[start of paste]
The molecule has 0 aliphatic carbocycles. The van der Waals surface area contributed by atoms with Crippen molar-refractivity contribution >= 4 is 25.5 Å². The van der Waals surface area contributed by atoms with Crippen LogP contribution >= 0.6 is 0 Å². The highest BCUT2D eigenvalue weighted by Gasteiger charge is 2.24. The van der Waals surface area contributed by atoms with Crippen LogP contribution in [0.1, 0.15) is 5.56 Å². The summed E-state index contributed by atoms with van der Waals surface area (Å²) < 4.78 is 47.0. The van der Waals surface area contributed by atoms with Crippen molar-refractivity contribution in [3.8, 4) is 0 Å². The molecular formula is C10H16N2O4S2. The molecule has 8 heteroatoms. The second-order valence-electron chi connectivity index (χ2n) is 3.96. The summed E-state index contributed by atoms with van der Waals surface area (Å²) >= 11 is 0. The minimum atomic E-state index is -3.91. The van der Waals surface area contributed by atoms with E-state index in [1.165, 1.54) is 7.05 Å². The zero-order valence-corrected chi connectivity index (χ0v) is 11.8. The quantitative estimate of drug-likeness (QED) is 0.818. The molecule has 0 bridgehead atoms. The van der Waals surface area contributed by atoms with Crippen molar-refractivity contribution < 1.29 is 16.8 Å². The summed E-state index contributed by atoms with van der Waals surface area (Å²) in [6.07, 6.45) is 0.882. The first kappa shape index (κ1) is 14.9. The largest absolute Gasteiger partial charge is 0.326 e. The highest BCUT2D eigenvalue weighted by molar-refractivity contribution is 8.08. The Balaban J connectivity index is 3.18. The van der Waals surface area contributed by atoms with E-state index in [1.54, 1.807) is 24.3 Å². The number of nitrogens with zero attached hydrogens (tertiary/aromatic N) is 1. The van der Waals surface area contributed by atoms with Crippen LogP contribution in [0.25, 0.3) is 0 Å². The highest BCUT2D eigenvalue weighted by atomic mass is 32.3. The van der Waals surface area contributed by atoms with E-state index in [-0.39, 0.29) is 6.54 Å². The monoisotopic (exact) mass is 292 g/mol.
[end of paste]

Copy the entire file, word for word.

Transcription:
The molecule has 0 aliphatic carbocycles. The van der Waals surface area contributed by atoms with Crippen molar-refractivity contribution >= 4 is 25.5 Å². The van der Waals surface area contributed by atoms with Crippen LogP contribution >= 0.6 is 0 Å². The highest BCUT2D eigenvalue weighted by Gasteiger charge is 2.24. The van der Waals surface area contributed by atoms with Crippen LogP contribution in [0.1, 0.15) is 5.56 Å². The summed E-state index contributed by atoms with van der Waals surface area (Å²) < 4.78 is 47.0. The van der Waals surface area contributed by atoms with Crippen molar-refractivity contribution in [3.8, 4) is 0 Å². The molecular formula is C10H16N2O4S2. The molecule has 8 heteroatoms. The second-order valence-electron chi connectivity index (χ2n) is 3.96. The summed E-state index contributed by atoms with van der Waals surface area (Å²) >= 11 is 0. The minimum atomic E-state index is -3.91. The van der Waals surface area contributed by atoms with E-state index in [1.165, 1.54) is 7.05 Å². The zero-order valence-corrected chi connectivity index (χ0v) is 11.8. The quantitative estimate of drug-likeness (QED) is 0.818. The molecule has 0 bridgehead atoms. The van der Waals surface area contributed by atoms with Crippen molar-refractivity contribution < 1.29 is 16.8 Å². The summed E-state index contributed by atoms with van der Waals surface area (Å²) in [6.07, 6.45) is 0.882. The first kappa shape index (κ1) is 14.9. The largest absolute Gasteiger partial charge is 0.326 e. The highest BCUT2D eigenvalue weighted by molar-refractivity contribution is 8.08. The Balaban J connectivity index is 3.18. The van der Waals surface area contributed by atoms with E-state index in [1.54, 1.807) is 24.3 Å². The number of nitrogens with zero attached hydrogens (tertiary/aromatic N) is 1. The van der Waals surface area contributed by atoms with Crippen LogP contribution in [0.25, 0.3) is 0 Å². The highest BCUT2D eigenvalue weighted by atomic mass is 32.3. The van der Waals surface area contributed by atoms with E-state index in [-0.39, 0.29) is 6.54 Å². The monoisotopic (exact) mass is 292 g/mol.